This is a post I wrote this week for a new blog telling the stories of working class writers – I can recommend following it if you’re at all interested in writers or class experience.
Mine, inevitably, is about accent and dialect and is illustrated with a photo of my Nana and her sister.
Who would have thought the Daily Telegraph would play so prominent a role in the resurgence of my accent? It was during Louise Doughty’s year of writing a weekly column about short stories for them, when they ran a monthly writing competition and hosted a sort of discussion and exercise forum on their website. The Short Story Club had been running a couple of months already when someone (probably my mum) told me the Telegraph was having a writing competition. I entered, but only lurked on the fringes of the online club until May when I plucked up the courage to join in.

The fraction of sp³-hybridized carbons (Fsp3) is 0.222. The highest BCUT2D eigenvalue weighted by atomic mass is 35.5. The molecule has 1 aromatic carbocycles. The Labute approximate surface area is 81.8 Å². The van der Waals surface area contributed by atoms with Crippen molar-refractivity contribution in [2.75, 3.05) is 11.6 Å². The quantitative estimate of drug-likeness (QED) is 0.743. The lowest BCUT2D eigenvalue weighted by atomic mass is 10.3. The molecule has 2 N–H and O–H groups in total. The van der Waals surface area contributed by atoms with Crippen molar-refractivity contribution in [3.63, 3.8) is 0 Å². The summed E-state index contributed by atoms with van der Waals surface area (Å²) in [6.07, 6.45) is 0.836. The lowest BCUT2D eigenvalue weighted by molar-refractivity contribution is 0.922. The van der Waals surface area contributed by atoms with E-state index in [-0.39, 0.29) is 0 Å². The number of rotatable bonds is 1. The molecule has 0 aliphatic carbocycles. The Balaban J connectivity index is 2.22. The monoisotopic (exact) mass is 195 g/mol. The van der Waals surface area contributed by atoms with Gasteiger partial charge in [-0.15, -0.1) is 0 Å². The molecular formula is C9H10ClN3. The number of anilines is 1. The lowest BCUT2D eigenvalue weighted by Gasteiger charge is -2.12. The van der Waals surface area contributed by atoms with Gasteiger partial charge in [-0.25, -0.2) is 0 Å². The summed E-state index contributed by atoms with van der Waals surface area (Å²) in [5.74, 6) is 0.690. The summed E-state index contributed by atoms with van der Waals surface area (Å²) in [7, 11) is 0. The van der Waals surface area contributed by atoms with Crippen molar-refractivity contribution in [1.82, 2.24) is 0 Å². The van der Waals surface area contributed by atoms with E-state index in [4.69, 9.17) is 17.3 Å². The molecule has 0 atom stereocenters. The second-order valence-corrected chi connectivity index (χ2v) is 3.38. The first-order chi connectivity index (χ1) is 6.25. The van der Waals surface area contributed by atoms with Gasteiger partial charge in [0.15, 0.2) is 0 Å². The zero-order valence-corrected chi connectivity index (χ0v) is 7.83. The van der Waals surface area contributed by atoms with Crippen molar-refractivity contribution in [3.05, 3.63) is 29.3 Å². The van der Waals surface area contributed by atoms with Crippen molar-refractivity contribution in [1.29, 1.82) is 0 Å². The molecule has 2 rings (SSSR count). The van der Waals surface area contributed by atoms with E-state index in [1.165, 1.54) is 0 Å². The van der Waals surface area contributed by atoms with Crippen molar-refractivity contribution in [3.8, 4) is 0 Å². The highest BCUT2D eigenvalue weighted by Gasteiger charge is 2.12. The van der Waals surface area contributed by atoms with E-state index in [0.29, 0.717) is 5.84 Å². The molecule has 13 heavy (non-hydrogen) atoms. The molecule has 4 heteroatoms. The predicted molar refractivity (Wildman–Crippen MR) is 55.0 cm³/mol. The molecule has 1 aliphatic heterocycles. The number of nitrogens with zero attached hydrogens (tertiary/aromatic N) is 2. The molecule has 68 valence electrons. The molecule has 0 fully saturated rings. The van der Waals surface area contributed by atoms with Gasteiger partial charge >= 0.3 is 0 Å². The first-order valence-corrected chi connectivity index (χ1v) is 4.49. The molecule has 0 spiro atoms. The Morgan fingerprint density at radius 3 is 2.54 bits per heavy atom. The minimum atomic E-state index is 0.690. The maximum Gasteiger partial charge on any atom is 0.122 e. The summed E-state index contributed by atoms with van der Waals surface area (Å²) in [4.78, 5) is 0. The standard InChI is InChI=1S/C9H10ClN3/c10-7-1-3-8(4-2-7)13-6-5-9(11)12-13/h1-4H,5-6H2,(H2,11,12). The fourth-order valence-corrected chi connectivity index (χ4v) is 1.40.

At school, we were warned that regional accents were looked down on. Anyone who wanted to get on in life needed to speak in standard English and preferably received pronunciation.
Speaking with an accent was akin to dubious sexual practices: try not to do it at all…
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